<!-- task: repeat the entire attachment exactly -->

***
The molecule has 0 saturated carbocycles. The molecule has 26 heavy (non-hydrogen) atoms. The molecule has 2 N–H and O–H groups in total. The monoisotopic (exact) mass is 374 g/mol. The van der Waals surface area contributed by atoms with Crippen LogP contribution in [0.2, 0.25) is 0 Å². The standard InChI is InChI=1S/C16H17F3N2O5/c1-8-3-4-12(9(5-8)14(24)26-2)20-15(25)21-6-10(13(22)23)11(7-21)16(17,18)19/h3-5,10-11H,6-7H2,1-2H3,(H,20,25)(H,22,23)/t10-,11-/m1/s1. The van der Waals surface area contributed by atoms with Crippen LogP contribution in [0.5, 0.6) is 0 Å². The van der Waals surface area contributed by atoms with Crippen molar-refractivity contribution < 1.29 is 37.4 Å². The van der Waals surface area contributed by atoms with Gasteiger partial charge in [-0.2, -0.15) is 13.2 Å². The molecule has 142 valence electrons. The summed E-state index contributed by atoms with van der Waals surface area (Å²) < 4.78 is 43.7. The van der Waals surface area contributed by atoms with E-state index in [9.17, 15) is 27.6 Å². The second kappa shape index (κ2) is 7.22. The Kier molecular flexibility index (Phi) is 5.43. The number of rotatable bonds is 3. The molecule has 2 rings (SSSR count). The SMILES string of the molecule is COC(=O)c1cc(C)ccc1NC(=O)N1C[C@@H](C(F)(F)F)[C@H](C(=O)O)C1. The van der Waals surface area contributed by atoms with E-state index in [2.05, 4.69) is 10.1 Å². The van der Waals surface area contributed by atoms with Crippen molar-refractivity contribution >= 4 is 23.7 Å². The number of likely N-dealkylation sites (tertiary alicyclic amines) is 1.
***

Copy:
The molecule has 0 saturated carbocycles. The molecule has 26 heavy (non-hydrogen) atoms. The molecule has 2 N–H and O–H groups in total. The monoisotopic (exact) mass is 374 g/mol. The van der Waals surface area contributed by atoms with Crippen LogP contribution in [0.2, 0.25) is 0 Å². The standard InChI is InChI=1S/C16H17F3N2O5/c1-8-3-4-12(9(5-8)14(24)26-2)20-15(25)21-6-10(13(22)23)11(7-21)16(17,18)19/h3-5,10-11H,6-7H2,1-2H3,(H,20,25)(H,22,23)/t10-,11-/m1/s1. The van der Waals surface area contributed by atoms with Crippen LogP contribution in [0.5, 0.6) is 0 Å². The van der Waals surface area contributed by atoms with Crippen molar-refractivity contribution < 1.29 is 37.4 Å². The van der Waals surface area contributed by atoms with Gasteiger partial charge in [-0.2, -0.15) is 13.2 Å². The molecule has 142 valence electrons. The summed E-state index contributed by atoms with van der Waals surface area (Å²) < 4.78 is 43.7. The van der Waals surface area contributed by atoms with E-state index in [9.17, 15) is 27.6 Å². The second kappa shape index (κ2) is 7.22. The Kier molecular flexibility index (Phi) is 5.43. The number of rotatable bonds is 3. The molecule has 2 rings (SSSR count). The SMILES string of the molecule is COC(=O)c1cc(C)ccc1NC(=O)N1C[C@@H](C(F)(F)F)[C@H](C(=O)O)C1. The van der Waals surface area contributed by atoms with E-state index in [2.05, 4.69) is 10.1 Å². The van der Waals surface area contributed by atoms with Crippen molar-refractivity contribution >= 4 is 23.7 Å². The number of likely N-dealkylation sites (tertiary alicyclic amines) is 1.